|The following article was brought to you by Dr. Johnson.|
I would WAY rather live on the land in air, than be a fish living in water and
there are several reasons.
Diseases don't transmit themselves quite as easily as they do in the water
Fish participate in your ponds water, and it's limited. I participate in an entire
planet's air. Sure, it's not all healthy but it's not like am living in 120 cubic feet
of the same air.
As it were, if you do NOT understand water quality and you cannot test it, your
fish will die sooner or later. SEVENTY percent of fish diseases are directly
tied to water quality and are usually SIMPLE and easily preventable. Let me
give you some examples; fish produce ammonia and it leaks out of fish.
Great! But if it gets high in the water it leaks back in. Then the fish start dying.
Well; if you knew this, and tested the ammonia level, all you'd do is a water
change and poof, fish are better. See?
Koi Pond Water Nitrogen Cycle
When fish pee, and when food decays, toxins are released into the water. All
these toxins are broken down by bacteria. The process is called the Cycle.
This article simply describes the steps, and how each phase matters.
Koi and goldfish hardly pee at all. Their ammonia (waste product not unlike
pee) LEAKS out of their gills. If there's a lot of ammonia in the water, the
fishes' ammonia can't leak out. They die. What IS ammonia and what can we
Ammonia is broken down into Nitrite. Who cares? And Why? Is there a
treatment for Nitrites?
As a long term (ever-ongoing) condition of fish keeping, Nitrates may be the
most important parameter facing the hobbyist. Non toxic? I think not.
All biological processes from plant respiration to fish respiration to
solids-decay will reduce pH and eventually, it sags and falls. PH of under 6.0
can easily kill some pond fish.
Carbonates are a chemical no more complicated than Baking Soda. The
Sodium Bicarb in baking soda STABILIZES pH discussed above. It's easy to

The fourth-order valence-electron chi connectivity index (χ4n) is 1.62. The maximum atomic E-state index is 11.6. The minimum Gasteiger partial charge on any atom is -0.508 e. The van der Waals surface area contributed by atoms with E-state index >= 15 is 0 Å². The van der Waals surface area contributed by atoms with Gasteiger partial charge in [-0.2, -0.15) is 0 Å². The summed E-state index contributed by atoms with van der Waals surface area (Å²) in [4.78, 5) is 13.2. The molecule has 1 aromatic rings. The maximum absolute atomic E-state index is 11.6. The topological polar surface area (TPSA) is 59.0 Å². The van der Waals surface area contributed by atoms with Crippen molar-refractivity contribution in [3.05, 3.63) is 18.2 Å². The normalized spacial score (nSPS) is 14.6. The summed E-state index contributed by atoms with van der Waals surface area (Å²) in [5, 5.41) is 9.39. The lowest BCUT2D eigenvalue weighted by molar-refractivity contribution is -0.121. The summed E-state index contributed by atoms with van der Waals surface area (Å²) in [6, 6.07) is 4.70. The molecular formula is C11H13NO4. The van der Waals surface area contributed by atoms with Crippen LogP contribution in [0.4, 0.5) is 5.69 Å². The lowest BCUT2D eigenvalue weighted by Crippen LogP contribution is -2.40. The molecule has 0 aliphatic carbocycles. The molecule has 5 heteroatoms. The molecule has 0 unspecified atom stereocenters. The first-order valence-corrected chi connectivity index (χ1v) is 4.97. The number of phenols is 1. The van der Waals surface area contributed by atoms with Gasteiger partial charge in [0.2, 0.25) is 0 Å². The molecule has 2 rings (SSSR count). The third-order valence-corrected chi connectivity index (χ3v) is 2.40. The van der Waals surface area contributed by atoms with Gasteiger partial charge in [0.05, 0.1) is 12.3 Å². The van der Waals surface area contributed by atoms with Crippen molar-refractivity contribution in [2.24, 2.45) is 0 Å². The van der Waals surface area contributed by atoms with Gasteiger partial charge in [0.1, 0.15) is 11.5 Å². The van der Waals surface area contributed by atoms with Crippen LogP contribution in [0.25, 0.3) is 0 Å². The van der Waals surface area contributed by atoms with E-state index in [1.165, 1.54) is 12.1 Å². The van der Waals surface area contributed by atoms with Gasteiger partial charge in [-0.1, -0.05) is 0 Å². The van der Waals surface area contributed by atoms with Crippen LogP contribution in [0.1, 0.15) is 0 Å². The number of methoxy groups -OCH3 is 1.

provide and may be a more important number than pH itself, here's why.
Fish need oxygen and have gills to do the amazing job of eeking what little
Oxygen there IS in water, OUT of the water. It's amazing. What's "enough"
oxygen, how can you tell if there's enough and what happens if a system has
enough to sustain life but not enough to make it fruitful?
When fish "exhale" carbon dioxide is produced. Worse, bacteria in the
environment and even (at night) plants produce it. What does Carbon
Dioxide do to the pH, to the fish and how could we control it's effects?
If you have a pond that has missed a couple years' cleanout, or there's leaves
in your formal pond that have been there a good while, or GOD FORBID you
have deep sand in your pond - it's conceivable that Hydrogen Sulfide is
threatening your fish.
The Significance and Impact of "Big" Water changes
When you change a LOT of water, it can radically change the conditions the
fish are used to. Consider this article before doing a massive waterchange.
Flooming for Better Water Turnover and Aeration
By turning a small pump and aiming it UP you can create a gentle floom of
water on the surface of the pond. Does a better job than an airtsone, but not
as good as spraybars. HOWEVER, spraybars look contrived and awkward.
Learn about flooming.
*brought to you by koivet.com